5 Books You'll Want to Pack For Your Next Trip

No self-help books here, folks. But nonetheless, these award-winning novels will leave you inspired and empowered. So without further adieu, here's our list of well-written, witty and insightful page-turners, which you will not want to put down.

On Love: A Novel
— Alain de Botton


This is the first book of the swiss-born and London-based author, which he published in 2006.  Have you ever sat on a plane and wondered who the person next to you is? Maybe your future partner? In this novel Botton tells the love story of a couple who first met on a flight from Paris to London. Spoiler: it all starts with a casual conversation. This is a great read when you want to work a little on love and relationships.

If you can’t get enough of Button’s witty and profound style, he has plenty of material to keep you busy. Not only has he published numerous books and TED-talks, but he is also the founder of the so-called "School of Life", a platform devoted to developing emotional intelligence. In a nutshell: this man has something to say!


Wild: A Journey from Lost to Found
— Cheryl Strayed


If you're about to go on a solo-trip (or maybe you are thinking about doing one) and haven't read Wild yet, then this should be at the top of your list. Death, a difficult family situation, a problematic marriage, debt and drugs – Strayed's past had it all. In her autobiographical novel, she tells how she decided to leave it all behind on hike the 1,100 mile Pacific Crest Trail on her own. 

The story might also sound familiar to you, since the movie “Wild” with Reese Witherspoon as lead character is based on this book. This is truly an empowering, and epic book for all solo-travellers. It was also picked up by Oprah Winfrey and has been on the New York Times bestseller list.


Tuesdays with Morrie
— Mitch Albom


Picture yourself truly relaxed in a hammock after a great day of fun. Maybe you are finally learning to surf or you are on a Yoga retreat in the middle of the rainforest? This – literal – distance to our normal life allows us to step back and see the bigger picture. You get to the point where you ask yourself the bigger questions: Am I living life to its fullest? What do I want to achieve in my life? Am I really happy?  Surely are these not easy questions to answer, and often we want someone wise by our side to help us find the answers. If this is the case, “Tuesdays with Morrie” needs to be on packing list! In his book, Albom recaps his weekly meetings with his former professor Morrie Schwartz, who only has a few months more to live. Albom wrote their conversations down, which turned in a great class of life lessons.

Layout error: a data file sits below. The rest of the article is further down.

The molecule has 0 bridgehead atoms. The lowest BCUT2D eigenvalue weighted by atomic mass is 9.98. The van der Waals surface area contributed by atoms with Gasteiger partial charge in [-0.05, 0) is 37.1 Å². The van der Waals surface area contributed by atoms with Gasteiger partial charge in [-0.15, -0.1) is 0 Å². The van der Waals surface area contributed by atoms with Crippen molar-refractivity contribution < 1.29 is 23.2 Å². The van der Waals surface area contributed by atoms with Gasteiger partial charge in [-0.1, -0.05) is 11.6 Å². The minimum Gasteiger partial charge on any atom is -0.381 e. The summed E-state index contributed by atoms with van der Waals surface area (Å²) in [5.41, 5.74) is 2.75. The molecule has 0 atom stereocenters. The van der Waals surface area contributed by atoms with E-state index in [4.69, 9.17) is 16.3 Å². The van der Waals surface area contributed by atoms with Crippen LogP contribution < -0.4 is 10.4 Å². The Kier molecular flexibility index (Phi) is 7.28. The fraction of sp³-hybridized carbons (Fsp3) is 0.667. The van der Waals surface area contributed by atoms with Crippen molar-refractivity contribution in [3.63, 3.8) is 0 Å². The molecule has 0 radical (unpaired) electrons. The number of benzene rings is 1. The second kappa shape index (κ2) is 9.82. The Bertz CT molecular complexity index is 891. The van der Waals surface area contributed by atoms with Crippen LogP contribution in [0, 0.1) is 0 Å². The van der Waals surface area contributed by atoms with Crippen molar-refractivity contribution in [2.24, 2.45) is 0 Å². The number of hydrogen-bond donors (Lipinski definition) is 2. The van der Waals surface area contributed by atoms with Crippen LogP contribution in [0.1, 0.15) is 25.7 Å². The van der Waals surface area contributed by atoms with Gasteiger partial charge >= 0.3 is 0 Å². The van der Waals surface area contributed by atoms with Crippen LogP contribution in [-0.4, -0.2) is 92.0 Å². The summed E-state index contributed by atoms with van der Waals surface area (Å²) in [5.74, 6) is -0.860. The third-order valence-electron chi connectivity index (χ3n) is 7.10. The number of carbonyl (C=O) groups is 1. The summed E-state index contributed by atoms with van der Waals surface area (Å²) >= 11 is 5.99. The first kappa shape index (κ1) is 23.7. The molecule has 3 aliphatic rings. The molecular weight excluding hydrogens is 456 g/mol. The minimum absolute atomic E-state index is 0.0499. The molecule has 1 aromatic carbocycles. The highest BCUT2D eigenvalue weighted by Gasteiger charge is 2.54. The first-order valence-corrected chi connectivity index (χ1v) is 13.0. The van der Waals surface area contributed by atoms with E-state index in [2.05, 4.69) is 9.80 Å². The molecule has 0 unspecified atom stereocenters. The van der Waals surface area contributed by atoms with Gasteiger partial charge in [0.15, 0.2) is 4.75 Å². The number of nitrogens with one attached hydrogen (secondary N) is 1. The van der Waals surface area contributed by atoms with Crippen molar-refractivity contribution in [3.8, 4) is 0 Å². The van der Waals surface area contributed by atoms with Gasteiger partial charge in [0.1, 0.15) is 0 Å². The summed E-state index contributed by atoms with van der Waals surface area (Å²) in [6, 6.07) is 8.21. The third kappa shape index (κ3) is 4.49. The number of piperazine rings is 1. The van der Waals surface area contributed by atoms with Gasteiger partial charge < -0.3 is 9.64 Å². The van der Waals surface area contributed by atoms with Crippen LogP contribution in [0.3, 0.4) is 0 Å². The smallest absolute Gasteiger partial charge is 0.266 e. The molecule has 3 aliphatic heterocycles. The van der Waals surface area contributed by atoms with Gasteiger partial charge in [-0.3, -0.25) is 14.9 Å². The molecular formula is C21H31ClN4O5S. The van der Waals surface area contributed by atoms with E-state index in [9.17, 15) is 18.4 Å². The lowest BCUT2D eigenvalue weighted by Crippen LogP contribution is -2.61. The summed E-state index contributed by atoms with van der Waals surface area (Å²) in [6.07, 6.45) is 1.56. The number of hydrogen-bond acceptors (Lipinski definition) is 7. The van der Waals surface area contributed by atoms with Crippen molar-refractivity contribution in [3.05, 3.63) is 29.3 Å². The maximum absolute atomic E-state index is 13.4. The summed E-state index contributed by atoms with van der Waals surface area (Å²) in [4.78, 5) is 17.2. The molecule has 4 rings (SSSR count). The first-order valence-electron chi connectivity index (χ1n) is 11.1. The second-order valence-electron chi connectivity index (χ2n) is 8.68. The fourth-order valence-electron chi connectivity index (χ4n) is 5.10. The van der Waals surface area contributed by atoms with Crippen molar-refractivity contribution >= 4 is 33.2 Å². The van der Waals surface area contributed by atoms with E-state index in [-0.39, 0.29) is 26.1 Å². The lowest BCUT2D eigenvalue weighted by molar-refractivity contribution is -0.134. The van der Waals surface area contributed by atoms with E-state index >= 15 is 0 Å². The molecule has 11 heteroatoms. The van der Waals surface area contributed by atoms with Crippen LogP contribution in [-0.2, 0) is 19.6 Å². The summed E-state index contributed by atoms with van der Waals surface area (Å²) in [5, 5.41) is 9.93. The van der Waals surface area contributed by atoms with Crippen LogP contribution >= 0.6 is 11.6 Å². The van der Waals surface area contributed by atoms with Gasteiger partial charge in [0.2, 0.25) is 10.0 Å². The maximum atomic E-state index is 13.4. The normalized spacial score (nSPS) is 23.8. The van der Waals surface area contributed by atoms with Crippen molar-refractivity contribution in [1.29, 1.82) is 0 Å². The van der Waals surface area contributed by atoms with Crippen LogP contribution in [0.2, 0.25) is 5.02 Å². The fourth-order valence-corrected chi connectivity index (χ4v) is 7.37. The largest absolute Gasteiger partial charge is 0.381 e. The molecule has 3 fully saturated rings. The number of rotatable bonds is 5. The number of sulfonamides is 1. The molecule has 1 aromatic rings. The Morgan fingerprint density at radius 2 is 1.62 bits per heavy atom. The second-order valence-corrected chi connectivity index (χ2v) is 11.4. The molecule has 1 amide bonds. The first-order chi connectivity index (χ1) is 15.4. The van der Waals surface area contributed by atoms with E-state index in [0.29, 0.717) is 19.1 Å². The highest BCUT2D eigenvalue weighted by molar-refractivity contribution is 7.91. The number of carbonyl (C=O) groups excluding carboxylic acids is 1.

The end of loneliness
— Benedict Wells


In this outstanding book, the young German author Benedict Wells tells the life story of Jules, the protagonist, whose parents died in a fatal car accident when he was a child. Wells takes the reader with him on a journey of the life of Jules – his relationship with his siblings, his struggles and the story of his love of his life.

A moving novel about love, fate and loss. Wells is an author to have an eye on – especially if you trust accolades– as the EU honored him with the European Union Prize for Literature in 2016.


The Chemistry of Death
— Simon Beckett


If you like it a little darker, this book might awake your interest. This is the first of five books of Beckett's series about the forensic expert Dr. David Hunter. Hunter moved after a personal tragedy in an isolated british village, when a corpse of a woman is found close by. The police asks for Hunters help, when a second woman disappears…

A little fun fact on the side: Beckett took his writing very seriously and visited the so-called Body Farm himself out at the University of Tennessee, where the decomposition of corpses are studied. This gives you an idea about how detailed Beckett describes his main characters work. The way Beckett writes in this very detailed and fascinating way make it difficult to put the book down. You better take the second edition, “Written in Bone” with you as well!


INTELJulia Köbel